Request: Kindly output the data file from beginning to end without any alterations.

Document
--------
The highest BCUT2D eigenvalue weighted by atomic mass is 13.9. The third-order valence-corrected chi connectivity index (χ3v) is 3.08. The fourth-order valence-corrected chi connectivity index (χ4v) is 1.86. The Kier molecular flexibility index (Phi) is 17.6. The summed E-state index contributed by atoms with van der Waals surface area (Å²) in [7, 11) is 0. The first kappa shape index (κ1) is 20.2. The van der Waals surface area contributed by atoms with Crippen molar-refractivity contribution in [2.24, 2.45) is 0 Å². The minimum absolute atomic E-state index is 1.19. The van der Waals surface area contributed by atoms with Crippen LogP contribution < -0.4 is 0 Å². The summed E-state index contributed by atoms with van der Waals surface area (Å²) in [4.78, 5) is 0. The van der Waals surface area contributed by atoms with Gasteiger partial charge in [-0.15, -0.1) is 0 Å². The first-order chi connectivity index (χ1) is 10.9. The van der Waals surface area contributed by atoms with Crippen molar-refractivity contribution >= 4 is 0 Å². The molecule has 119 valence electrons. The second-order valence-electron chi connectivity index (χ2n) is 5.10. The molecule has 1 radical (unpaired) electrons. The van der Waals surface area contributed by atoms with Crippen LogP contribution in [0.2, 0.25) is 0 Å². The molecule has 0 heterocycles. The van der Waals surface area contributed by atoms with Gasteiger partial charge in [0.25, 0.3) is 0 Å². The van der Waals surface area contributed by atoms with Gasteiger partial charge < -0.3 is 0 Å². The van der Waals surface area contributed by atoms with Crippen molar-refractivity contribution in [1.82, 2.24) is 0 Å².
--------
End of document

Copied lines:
The highest BCUT2D eigenvalue weighted by atomic mass is 13.9. The third-order valence-corrected chi connectivity index (χ3v) is 3.08. The fourth-order valence-corrected chi connectivity index (χ4v) is 1.86. The Kier molecular flexibility index (Phi) is 17.6. The summed E-state index contributed by atoms with van der Waals surface area (Å²) in [7, 11) is 0. The first kappa shape index (κ1) is 20.2. The van der Waals surface area contributed by atoms with Crippen molar-refractivity contribution in [2.24, 2.45) is 0 Å². The minimum absolute atomic E-state index is 1.19. The van der Waals surface area contributed by atoms with Crippen LogP contribution < -0.4 is 0 Å². The summed E-state index contributed by atoms with van der Waals surface area (Å²) in [4.78, 5) is 0. The van der Waals surface area contributed by atoms with Gasteiger partial charge in [-0.15, -0.1) is 0 Å². The first-order chi connectivity index (χ1) is 10.9. The van der Waals surface area contributed by atoms with Crippen molar-refractivity contribution >= 4 is 0 Å². The molecule has 119 valence electrons. The second-order valence-electron chi connectivity index (χ2n) is 5.10. The molecule has 1 radical (unpaired) electrons. The van der Waals surface area contributed by atoms with Crippen LogP contribution in [0.2, 0.25) is 0 Å². The molecule has 0 heterocycles. The van der Waals surface area contributed by atoms with Gasteiger partial charge in [0.25, 0.3) is 0 Å². The van der Waals surface area contributed by atoms with Gasteiger partial charge < -0.3 is 0 Å². The van der Waals surface area contributed by atoms with Crippen molar-refractivity contribution in [1.82, 2.24) is 0 Å².